2011 Predictions & Game Story
Week 9 - Virginia at Miami
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Oct. 27 Virginia 28 … at Miami 21
CFN Analysis: Virginia opened up the playbook, came up with a bunch of quirky lays, and it got a great game out of Michael Rocco to get back in the hunt for a bowl game after losing to NC State. With winnable games against Maryland and Duke up next before Florida State and Virginia Tech, this game showed that things really are on the right track under Mike London thanks to a defense that’s doing enough to get by and an offense that was almost perfectly balanced. Rocco kept the offense moving, while Perry Jones was brilliant, running for 67 yards, throwing a 37-yard scoring pass, and putting the game away with a 78-yard touchdown. Even with all the tricks, this wasn’t a fluke; Virginia showed it could play with an athletic team that played well.
It was a strange game for the Canes. Jacory Harris didn’t screw anything up, throwing for 311 yards and three scores without throwing a pick, but Lamar Miller and the running game didn’t go anywhere. The Canes were outcoached and outplayed on their own field, and even though they had a shot to get back in the game late, the drives fizzled. At some point, Miami has to get out to a hot start and put the game away early on. Time and again, the team has to play with a sense of urgency. After winning three of four games and looking good enough to get back into the ACC title chase, now that’s over. With road games against Florida State and South Florida up soon, not blowing the layup against Duke is a must. Again, though, the team has to come out roaring and the running game has to be far more effective.
(AP) MIAMI -- A fake field goal. A halfback option for a touchdown. A 53-yard catch-and-run on a screen for a score, and 78-yard reception by a running back who slipped out wide for another.
Virginia got big plays in bunches Thursday night -- and needed every one of them to beat Miami.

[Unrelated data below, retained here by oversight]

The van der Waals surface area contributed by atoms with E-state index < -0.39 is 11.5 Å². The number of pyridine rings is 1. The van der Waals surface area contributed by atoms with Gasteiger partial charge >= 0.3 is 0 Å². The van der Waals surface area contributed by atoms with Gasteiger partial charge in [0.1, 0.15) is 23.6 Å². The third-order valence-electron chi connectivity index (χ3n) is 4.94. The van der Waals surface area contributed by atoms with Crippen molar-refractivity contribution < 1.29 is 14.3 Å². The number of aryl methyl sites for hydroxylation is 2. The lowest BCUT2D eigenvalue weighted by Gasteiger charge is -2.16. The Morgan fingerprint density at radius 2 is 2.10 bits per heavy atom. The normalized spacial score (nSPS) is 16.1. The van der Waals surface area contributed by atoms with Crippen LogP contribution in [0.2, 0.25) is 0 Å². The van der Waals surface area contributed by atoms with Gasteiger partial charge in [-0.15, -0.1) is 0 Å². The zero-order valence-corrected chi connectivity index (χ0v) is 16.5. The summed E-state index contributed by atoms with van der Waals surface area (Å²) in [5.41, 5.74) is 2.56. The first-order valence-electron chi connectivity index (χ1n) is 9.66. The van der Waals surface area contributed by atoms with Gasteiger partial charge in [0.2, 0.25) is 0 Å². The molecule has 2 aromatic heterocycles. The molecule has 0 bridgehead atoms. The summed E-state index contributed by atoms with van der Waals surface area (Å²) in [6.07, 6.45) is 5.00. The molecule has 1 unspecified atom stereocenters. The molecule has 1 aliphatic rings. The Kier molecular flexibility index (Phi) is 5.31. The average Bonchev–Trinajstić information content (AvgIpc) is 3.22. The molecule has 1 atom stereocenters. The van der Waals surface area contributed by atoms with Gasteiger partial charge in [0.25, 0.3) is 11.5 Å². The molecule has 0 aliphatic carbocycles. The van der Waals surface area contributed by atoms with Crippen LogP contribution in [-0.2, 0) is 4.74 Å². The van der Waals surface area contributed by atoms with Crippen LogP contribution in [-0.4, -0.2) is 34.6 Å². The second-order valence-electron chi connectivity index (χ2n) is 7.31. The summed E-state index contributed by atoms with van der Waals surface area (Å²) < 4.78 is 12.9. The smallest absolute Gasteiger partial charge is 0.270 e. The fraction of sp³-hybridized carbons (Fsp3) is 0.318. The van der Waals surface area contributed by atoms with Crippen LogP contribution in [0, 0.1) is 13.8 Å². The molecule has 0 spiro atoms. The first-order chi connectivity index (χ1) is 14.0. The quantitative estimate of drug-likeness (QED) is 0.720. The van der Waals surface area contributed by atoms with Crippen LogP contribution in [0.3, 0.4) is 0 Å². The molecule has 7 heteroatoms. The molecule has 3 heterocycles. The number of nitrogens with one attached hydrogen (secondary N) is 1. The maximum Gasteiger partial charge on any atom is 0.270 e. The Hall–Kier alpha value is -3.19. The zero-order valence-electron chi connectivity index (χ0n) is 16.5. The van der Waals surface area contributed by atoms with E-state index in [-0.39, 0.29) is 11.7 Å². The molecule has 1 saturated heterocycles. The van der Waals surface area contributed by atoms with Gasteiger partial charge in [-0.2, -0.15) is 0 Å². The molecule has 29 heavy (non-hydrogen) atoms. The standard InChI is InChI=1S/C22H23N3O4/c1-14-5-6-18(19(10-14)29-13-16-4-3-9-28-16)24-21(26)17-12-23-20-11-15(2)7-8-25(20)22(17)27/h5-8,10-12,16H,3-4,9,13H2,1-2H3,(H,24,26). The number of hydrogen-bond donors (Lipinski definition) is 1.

Michael Rocco passed for 226 yards and two scores, running back Perry Jones threw one touchdown pass and caught another, and the Cavaliers held off Miami 28-21 to snap a seven-game Atlantic Coast Conference road losing streak.
"All that matters is the people who believed in this team," Virginia coach Mike London said.
On a night where the explosive play carried the Cavaliers, simple, gritty football saved the day. LaRoy Reynolds stopped Miami's Mike James in the backfield on fourth-and-2 at the Virginia 15 with 2:10 remaining, and the Cavaliers (5-3, 2-2) held on from there.
Jacory Harris completed 21 of 30 passes for 311 yards and three touchdowns for Miami (4-4, 2-3), which saw its two-game winning streak snapped and saw its chances in the Coastal Division take a huge hit. Tommy Streeter caught seven of Harris' passes for a career-best 176 yards and two touchdowns for the Hurricanes.
"I'm tired of doing this," Harris said. "Tired of always having to do a comeback victory. We're always putting ourselves in bad situations. We've got to come out and do better."
Kevin Parks ran for a game-high 85 yards for Virginia, which hadn't won on the road in ACC play since beating Maryland on Oct. 17, 2009. Rocco went the whole way at quarterback, the first time this season Virginia scrapped the two-player system under center.
"It's my job to get (receivers) the ball and kind of control the game," Rocco said. "And I feel like we did a great job of that tonight."
Miami took over with 7:12 left, needing a touchdown to tie, and went 37 yards in nine plays. Reynolds got past the Miami line and wrapped up James on the game's biggest play, and the Hurricanes didn't get the ball back until 25 seconds remained after a Virginia punt.
And for Miami, it was a little bit of deja vu. In all four losses this season, the Hurricanes had chances in the fourth quarter -- all those defeats coming in one-possession games, where one failed play made the difference.
"We can't have the penalties and the mental breakdowns that we did," Miami coach Al Golden said. "We weren't sharp and we didn't execute as well as we needed to and that starts with me, period."
Still, the Hurricanes nearly tied it with 9 seconds left, Harris looking for Streeter in the end zone, a 45-yard pass that was barely tipped away -- and had Harris going to the sideline in pain after the play. Stephen Morris came into the game and got Miami to the 32 with 4 seconds left, then scrambled and found Eduardo Clements inside the Virginia 10 as time expired.
"Faith, family and football," London said. "Those are the things. ... It's a great win. Road victory against a really good team."
Harris said he was fine after the game, declining to say much in the way of specifics about what ailed him in the final moments. Golden said his quarterback has been aching for the past couple weeks.
Virginia's first score came on a play that seemed harmless at first -- a quick throw from Rocco to Darius Jennings, who caught the ball in the flat about four yards behind the line of scrimmage.
He made the rest look easy.
With plenty of downfield blockers, Jennings took off on what became a 53-yard touchdown play, the first in the big-play barrage by the Cavaliers, who went deep into their bag of tricks while running out to a 17-0 lead in the second quarter.